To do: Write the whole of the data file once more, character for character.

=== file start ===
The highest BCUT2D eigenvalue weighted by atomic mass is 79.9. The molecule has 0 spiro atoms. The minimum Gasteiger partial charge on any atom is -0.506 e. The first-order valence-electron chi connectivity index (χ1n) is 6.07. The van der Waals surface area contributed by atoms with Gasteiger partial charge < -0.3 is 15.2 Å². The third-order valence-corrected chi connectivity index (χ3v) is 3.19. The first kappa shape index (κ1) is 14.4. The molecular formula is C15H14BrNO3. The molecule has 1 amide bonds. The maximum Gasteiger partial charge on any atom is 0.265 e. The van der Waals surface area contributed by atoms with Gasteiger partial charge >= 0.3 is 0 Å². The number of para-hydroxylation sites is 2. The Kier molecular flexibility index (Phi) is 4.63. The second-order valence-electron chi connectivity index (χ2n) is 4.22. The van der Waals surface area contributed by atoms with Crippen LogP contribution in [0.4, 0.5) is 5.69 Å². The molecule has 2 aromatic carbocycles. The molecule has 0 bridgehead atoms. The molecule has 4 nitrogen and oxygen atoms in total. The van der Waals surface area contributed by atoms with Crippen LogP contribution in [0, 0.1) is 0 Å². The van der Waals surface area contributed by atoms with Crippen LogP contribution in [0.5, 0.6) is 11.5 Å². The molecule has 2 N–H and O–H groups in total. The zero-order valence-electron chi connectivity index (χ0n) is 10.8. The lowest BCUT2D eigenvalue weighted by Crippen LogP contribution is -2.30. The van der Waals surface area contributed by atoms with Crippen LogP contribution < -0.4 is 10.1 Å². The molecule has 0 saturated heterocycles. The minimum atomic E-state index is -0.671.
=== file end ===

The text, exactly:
The highest BCUT2D eigenvalue weighted by atomic mass is 79.9. The molecule has 0 spiro atoms. The minimum Gasteiger partial charge on any atom is -0.506 e. The first-order valence-electron chi connectivity index (χ1n) is 6.07. The van der Waals surface area contributed by atoms with Gasteiger partial charge < -0.3 is 15.2 Å². The third-order valence-corrected chi connectivity index (χ3v) is 3.19. The first kappa shape index (κ1) is 14.4. The molecular formula is C15H14BrNO3. The molecule has 1 amide bonds. The maximum Gasteiger partial charge on any atom is 0.265 e. The van der Waals surface area contributed by atoms with Gasteiger partial charge >= 0.3 is 0 Å². The number of para-hydroxylation sites is 2. The Kier molecular flexibility index (Phi) is 4.63. The second-order valence-electron chi connectivity index (χ2n) is 4.22. The van der Waals surface area contributed by atoms with Crippen LogP contribution in [0.4, 0.5) is 5.69 Å². The molecule has 2 aromatic carbocycles. The molecule has 0 bridgehead atoms. The molecule has 4 nitrogen and oxygen atoms in total. The van der Waals surface area contributed by atoms with Crippen LogP contribution in [0, 0.1) is 0 Å². The van der Waals surface area contributed by atoms with Crippen LogP contribution in [0.5, 0.6) is 11.5 Å². The molecule has 2 N–H and O–H groups in total. The zero-order valence-electron chi connectivity index (χ0n) is 10.8. The lowest BCUT2D eigenvalue weighted by Crippen LogP contribution is -2.30. The van der Waals surface area contributed by atoms with Crippen LogP contribution < -0.4 is 10.1 Å². The molecule has 0 saturated heterocycles. The minimum atomic E-state index is -0.671.